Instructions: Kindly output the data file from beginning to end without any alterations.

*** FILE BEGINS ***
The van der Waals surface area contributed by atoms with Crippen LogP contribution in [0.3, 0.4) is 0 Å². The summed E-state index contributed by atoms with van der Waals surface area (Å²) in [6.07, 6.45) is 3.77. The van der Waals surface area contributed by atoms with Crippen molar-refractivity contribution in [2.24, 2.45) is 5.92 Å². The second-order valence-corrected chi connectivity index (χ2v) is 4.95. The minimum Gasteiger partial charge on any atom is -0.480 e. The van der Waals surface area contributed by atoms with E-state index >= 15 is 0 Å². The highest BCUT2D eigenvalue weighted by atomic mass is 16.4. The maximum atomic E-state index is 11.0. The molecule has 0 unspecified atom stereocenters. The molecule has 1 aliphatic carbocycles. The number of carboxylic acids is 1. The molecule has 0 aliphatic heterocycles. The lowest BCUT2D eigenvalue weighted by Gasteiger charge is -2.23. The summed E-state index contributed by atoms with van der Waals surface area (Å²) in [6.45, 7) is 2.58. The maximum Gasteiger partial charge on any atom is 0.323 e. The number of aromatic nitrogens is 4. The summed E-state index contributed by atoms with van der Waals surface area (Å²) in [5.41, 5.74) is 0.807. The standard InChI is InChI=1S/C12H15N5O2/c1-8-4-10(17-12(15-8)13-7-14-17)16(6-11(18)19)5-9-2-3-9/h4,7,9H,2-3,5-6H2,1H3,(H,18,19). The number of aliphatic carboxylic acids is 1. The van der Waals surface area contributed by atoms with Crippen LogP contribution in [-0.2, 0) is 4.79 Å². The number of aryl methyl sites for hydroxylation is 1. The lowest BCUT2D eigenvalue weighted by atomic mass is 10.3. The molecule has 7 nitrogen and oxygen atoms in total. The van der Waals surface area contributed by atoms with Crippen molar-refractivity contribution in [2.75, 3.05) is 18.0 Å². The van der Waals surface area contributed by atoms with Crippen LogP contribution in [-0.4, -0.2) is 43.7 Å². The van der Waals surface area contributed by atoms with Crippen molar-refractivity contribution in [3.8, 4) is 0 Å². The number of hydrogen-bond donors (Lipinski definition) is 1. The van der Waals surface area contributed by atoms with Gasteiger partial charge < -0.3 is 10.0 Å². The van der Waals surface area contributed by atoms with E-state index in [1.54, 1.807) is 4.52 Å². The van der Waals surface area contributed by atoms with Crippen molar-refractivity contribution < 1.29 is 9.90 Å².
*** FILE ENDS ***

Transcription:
The van der Waals surface area contributed by atoms with Crippen LogP contribution in [0.3, 0.4) is 0 Å². The summed E-state index contributed by atoms with van der Waals surface area (Å²) in [6.07, 6.45) is 3.77. The van der Waals surface area contributed by atoms with Crippen molar-refractivity contribution in [2.24, 2.45) is 5.92 Å². The second-order valence-corrected chi connectivity index (χ2v) is 4.95. The minimum Gasteiger partial charge on any atom is -0.480 e. The van der Waals surface area contributed by atoms with E-state index >= 15 is 0 Å². The highest BCUT2D eigenvalue weighted by atomic mass is 16.4. The maximum atomic E-state index is 11.0. The molecule has 0 unspecified atom stereocenters. The molecule has 1 aliphatic carbocycles. The number of carboxylic acids is 1. The molecule has 0 aliphatic heterocycles. The lowest BCUT2D eigenvalue weighted by Gasteiger charge is -2.23. The summed E-state index contributed by atoms with van der Waals surface area (Å²) in [6.45, 7) is 2.58. The maximum Gasteiger partial charge on any atom is 0.323 e. The number of aromatic nitrogens is 4. The summed E-state index contributed by atoms with van der Waals surface area (Å²) in [5.41, 5.74) is 0.807. The standard InChI is InChI=1S/C12H15N5O2/c1-8-4-10(17-12(15-8)13-7-14-17)16(6-11(18)19)5-9-2-3-9/h4,7,9H,2-3,5-6H2,1H3,(H,18,19). The number of aliphatic carboxylic acids is 1. The van der Waals surface area contributed by atoms with Crippen LogP contribution in [-0.2, 0) is 4.79 Å². The number of aryl methyl sites for hydroxylation is 1. The lowest BCUT2D eigenvalue weighted by atomic mass is 10.3. The molecule has 7 nitrogen and oxygen atoms in total. The van der Waals surface area contributed by atoms with Crippen molar-refractivity contribution in [2.75, 3.05) is 18.0 Å². The van der Waals surface area contributed by atoms with Crippen LogP contribution in [-0.4, -0.2) is 43.7 Å². The van der Waals surface area contributed by atoms with Crippen molar-refractivity contribution in [3.8, 4) is 0 Å². The number of hydrogen-bond donors (Lipinski definition) is 1. The van der Waals surface area contributed by atoms with Gasteiger partial charge < -0.3 is 10.0 Å². The van der Waals surface area contributed by atoms with E-state index in [1.54, 1.807) is 4.52 Å². The van der Waals surface area contributed by atoms with Crippen molar-refractivity contribution < 1.29 is 9.90 Å².